class  5,   1024 bytes       33        0       33       49609       70        8
class  6,   2048 bytes    14742    14740        2     4360914    14741        1
class  7,   4096 bytes     1000     1000        0       22585     1050      640
class  8,   8192 bytes        0        0        0      191912        9      147
class  9,  16384 bytes        0        0        0      414915        4        2
class 10,  32768 bytes        0        0        0      290699        3        2
class 11,  65536 bytes        0        0        0        1993        3        0
class 12, 131072 bytes        0        0        0           0        0        0
class 13, 262144 bytes        0        0        0           0        0        0
class 14, 524288 bytes        0        0        0           0        0        0
total configured streams memory: 32000.00KB
streams memory in use: 34311.99KB
maximum streams memory used: 35239.42KB

Note: Users began logging in after the 19th hour of uptime. Also note, we have a web application that accesses a shared drive, most likely traffic beginning around the same time.
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US-ITAuthor Commented:
Don't know if this information helps at all.

Client nfs:
calls      badcalls   nclget     nclsleep
34186      0          34223      0          
null       getattr    setattr    root       lookup     readlink   read      
0  0%      2279  6%   10  0%     0  0%      4097 11%   0  0%      17128 50%  
wrcache    write      create     remove     rename     link       symlink    
0  0%      9519 27%   429  1%    39  0%     79  0%     0  0%      0  0%      
mkdir      rmdir      readdir    fsstat    
0  0%      0  0%      452  1%    154  0%    



$ ls
[Lists all files in nfs mount]
$ l
[hangs]

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dfkeCommented:
Ok just maybe there is a problem with the network card or driver. Check to see if there is an updated driver of try to switch cards.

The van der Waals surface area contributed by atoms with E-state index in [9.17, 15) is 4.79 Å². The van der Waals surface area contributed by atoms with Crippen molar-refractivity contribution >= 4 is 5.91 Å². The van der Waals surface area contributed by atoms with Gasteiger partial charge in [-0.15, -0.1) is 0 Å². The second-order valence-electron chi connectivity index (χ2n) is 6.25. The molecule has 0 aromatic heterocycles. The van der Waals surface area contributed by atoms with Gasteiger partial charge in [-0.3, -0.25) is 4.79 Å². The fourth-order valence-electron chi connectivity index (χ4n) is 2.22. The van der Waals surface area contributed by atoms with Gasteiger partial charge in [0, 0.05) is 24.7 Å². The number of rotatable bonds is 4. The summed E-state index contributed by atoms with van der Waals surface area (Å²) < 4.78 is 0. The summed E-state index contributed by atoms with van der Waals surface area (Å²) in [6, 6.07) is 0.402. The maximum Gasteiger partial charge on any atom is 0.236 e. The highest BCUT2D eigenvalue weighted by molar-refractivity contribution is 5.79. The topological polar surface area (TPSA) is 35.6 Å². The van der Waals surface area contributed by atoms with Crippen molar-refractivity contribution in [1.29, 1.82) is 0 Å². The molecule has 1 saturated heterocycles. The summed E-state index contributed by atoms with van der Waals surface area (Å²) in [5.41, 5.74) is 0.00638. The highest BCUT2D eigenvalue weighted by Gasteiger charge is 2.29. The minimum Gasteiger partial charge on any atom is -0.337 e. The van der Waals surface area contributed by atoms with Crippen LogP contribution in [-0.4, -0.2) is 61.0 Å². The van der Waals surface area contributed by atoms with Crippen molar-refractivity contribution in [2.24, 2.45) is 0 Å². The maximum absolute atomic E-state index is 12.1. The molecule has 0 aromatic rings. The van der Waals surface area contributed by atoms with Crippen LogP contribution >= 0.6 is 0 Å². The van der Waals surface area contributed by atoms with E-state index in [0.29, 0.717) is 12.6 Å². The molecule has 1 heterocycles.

If that doesn't help you can try to sniff the packets in some way and compare the timings with the netstat -m output:

Try a shell script that records `netstat -m` output:

while :; do
date
netstat -m
sleep 1      #
done > netstat-m.log

Meanwhile, put a packet sniffer on the LAN, tell it to capture
everything being sent to servers IP address.  Try to make sure the
sniffer and server agree closely about the time (within a second or
better).  Then run the sniff for long enough to observe the buffers
rising significantly, according to the `netstat -m` log.

You should be able to identify specific times when buffers were
consumed.  Look at the corresponding times in the sniffer log: is there
a particular kind of incoming packet that seems to be causing this?
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US-ITAuthor Commented:
I believe the NIC is onboard. This may be  a dumb question, but, what would be the best brand/model NIC to use to try out (DELL Power Edge 2500)? My knowledge is much more suited to Linux, so while I know some things, I'm almost a newcomer to SCO/Unix.

I will work on getting the packet sniffer going.

Thanks for your help.

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Smart_ManCommented:
what about having 2 nics ? plus teh built-in . all on teh same networking prviding the same service ?

packet sniffer is a good idea. but you may try a bandwidth manager and it is a better idea , so you can both monitor and control overshots
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mikelfritzCommented:
You can get a free trial of SarCheck that will ID all of the kernel tunables to adjust - you may need to get to near crash status to have it give the desired result.

Sarcheck:

http://www.sarcheck.com/scosr5.htm

go back to the home page and you can find the free trial.
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mikelfritzCommented:
Also - make sure you are not running out of space on the /, /var (if it's there), /usr (if it's there) filesystems.

Look at:
http://docsrv.sco.com:507/en/PERFORM/kernel_configure.html

In particular:  
STRMSGSZ
   

Although, if the problem is new, and no configuration changes were made before the problem cropped up, I'd suspect either a network issue or a Chatty Cathy client inundating the server with packets.  
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yotechCommented:
Check the way your connections to samba shares are being made, It's better to map the share on client
computers than have them reconnect every time then need access. The
netstat -an | grep 139
should show you current connections to samba shares. If you run the command every few seconds and the remote ports keeps changing you will  eventually run out of stream resources the way it's happening now. Some network card drivers may also be causing a memory leak, but mapping shares should take care of your problem or aliviate it to a more managable level.